Paul Erickson, a professor of mechanical and aerospace engineering at UC Davis, decided to try out fencing classes when his 10-year-old son expressed interest in the sport.
Even though his son found it to be only mildly interesting, fencing turned into an entertaining hobby for Erickson. The COVID-19 pandemic and other factors have hindered the amount of time that he can dedicate to fencing, but Erickson said he continues to have a great deal of respect for the sport.
“Fencing is a lot like boxing without the brain damage,” Erickson joked. “You’re protected, but you still get a huge adrenaline rush when you see someone lunging at you with a sword.”
According to Erickson, fencing is split into three disciplines based on the name of the sword used: foil, sabre and epee. Each discipline has its own rules and strategies. When fencing foil, for example, only a hit on the torso or back will score a point. When fencing epee on the other hand, the entire body is fair game.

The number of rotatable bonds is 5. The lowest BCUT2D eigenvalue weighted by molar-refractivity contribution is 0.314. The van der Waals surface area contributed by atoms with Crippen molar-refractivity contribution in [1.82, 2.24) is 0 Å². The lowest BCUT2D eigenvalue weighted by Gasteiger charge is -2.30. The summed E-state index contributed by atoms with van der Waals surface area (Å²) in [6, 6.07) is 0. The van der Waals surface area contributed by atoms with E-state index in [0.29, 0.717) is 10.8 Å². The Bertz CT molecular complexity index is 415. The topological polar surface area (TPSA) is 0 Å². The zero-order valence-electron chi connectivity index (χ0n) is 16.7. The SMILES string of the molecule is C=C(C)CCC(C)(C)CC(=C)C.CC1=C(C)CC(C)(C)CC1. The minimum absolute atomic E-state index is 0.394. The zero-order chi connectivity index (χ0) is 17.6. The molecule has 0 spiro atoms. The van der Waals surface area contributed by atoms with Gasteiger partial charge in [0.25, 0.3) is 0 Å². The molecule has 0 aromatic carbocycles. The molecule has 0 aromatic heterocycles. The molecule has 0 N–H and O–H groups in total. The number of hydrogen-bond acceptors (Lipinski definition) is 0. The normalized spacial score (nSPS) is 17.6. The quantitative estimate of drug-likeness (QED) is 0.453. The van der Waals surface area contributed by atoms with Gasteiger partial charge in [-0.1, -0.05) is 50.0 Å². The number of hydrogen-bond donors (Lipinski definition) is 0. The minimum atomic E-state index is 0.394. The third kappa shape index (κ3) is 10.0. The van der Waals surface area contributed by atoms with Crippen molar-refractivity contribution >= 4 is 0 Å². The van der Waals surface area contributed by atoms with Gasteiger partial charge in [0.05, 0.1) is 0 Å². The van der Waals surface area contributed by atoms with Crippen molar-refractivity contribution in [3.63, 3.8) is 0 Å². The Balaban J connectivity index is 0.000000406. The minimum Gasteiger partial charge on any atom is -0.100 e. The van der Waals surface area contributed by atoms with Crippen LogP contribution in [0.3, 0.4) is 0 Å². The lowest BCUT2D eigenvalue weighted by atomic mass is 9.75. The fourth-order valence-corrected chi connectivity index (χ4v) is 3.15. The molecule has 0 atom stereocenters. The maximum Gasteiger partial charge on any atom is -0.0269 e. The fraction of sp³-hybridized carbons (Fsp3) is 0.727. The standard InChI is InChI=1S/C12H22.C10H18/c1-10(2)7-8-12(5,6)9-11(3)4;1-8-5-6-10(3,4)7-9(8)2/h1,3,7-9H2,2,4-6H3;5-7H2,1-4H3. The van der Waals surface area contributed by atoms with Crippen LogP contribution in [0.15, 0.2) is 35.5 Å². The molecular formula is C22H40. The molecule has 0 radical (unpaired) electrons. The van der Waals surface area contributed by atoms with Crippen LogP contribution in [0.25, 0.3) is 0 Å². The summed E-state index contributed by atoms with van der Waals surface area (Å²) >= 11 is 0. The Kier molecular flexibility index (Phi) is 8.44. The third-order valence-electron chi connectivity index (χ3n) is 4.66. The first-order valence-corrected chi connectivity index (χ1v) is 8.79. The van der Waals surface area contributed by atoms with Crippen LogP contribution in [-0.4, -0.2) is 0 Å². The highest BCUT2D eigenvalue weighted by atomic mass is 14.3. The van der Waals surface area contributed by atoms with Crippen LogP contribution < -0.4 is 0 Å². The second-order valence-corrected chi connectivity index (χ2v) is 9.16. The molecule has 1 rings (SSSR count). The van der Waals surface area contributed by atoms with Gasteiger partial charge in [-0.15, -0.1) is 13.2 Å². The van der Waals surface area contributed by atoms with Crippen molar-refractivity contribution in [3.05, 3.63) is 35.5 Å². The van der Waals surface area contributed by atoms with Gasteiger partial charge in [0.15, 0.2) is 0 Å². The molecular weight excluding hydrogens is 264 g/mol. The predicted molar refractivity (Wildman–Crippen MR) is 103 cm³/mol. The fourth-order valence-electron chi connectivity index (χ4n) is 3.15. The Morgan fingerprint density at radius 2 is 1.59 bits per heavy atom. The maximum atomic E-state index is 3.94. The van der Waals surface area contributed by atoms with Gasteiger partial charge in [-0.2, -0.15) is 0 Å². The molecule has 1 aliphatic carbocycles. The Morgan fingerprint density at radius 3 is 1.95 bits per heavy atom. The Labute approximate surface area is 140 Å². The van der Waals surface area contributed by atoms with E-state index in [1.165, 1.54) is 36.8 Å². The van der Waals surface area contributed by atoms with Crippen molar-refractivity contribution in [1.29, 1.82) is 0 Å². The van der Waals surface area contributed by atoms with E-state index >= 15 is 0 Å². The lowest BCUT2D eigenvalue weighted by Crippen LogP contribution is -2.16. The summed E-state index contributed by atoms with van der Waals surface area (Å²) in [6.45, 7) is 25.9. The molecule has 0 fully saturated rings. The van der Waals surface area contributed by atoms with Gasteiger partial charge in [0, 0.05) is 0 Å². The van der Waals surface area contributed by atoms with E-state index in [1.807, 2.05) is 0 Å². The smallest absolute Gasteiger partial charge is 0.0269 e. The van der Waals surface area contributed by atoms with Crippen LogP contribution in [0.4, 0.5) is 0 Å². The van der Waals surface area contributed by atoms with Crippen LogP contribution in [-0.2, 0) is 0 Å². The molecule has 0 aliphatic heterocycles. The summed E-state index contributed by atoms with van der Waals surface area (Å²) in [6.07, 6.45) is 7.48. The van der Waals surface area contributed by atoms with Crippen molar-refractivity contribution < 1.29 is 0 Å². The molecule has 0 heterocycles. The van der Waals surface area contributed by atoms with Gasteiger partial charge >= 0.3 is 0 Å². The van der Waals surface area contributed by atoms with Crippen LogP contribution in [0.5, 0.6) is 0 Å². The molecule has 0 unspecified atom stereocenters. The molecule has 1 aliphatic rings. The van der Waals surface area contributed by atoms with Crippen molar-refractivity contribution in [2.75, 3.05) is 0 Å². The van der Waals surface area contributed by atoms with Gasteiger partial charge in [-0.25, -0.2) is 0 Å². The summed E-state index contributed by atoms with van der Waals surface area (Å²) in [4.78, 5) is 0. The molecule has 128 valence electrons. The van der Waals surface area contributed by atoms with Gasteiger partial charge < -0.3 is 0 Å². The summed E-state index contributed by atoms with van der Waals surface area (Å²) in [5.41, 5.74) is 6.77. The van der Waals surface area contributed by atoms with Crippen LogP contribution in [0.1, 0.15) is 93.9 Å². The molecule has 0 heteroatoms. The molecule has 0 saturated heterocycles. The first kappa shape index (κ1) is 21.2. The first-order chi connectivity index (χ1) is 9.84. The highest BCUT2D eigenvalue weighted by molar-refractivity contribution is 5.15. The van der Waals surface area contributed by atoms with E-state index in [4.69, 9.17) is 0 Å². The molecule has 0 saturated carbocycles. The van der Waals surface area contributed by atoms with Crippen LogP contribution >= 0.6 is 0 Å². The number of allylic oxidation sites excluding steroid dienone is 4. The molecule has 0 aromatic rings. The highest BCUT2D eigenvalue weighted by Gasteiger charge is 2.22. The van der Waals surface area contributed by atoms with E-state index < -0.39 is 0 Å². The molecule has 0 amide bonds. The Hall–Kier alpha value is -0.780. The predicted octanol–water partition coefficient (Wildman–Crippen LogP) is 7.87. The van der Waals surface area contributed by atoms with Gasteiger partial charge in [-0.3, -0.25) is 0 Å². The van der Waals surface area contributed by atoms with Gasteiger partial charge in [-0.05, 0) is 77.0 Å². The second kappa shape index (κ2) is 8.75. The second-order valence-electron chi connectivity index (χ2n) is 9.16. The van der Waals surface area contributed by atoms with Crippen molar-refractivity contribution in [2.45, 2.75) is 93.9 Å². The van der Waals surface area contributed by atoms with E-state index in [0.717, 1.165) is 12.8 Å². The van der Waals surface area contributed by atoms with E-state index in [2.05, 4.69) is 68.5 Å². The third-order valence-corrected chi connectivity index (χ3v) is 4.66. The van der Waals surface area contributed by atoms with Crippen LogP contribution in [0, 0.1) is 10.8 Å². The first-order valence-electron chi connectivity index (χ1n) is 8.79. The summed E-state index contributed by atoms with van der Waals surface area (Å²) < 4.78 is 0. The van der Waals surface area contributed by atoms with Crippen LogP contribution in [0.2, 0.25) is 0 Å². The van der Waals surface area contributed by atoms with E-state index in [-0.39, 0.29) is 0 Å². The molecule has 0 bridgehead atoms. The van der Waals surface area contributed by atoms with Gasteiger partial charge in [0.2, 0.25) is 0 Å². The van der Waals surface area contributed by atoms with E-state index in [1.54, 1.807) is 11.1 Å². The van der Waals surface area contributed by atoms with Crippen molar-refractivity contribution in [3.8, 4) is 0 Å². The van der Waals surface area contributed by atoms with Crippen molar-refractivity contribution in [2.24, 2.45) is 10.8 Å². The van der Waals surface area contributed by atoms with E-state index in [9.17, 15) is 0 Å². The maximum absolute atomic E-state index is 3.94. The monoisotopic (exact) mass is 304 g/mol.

Erickson fenced all three weapons, but gravitated the most toward sabre. In this event, a hit on any part of the upper body will score a point.
“The weapon a person fences has a lot to do with their personality,” Erickson remarked. “People who are really patient may be more drawn to epee, whereas someone who wants to rush and get points would fence sabre or foil.”
When asked about what he enjoyed the most about fencing, he commented on work-life balance, and how the fast nature of the sport distracts him from life’s stressors.
“I might be worried about my kid or work or other things, but when someone is literally attacking me with a sword, I’m not thinking about that,” Erickson said. “It’s like chess at 90 miles per hour, and it certainly gets your mind off of work.”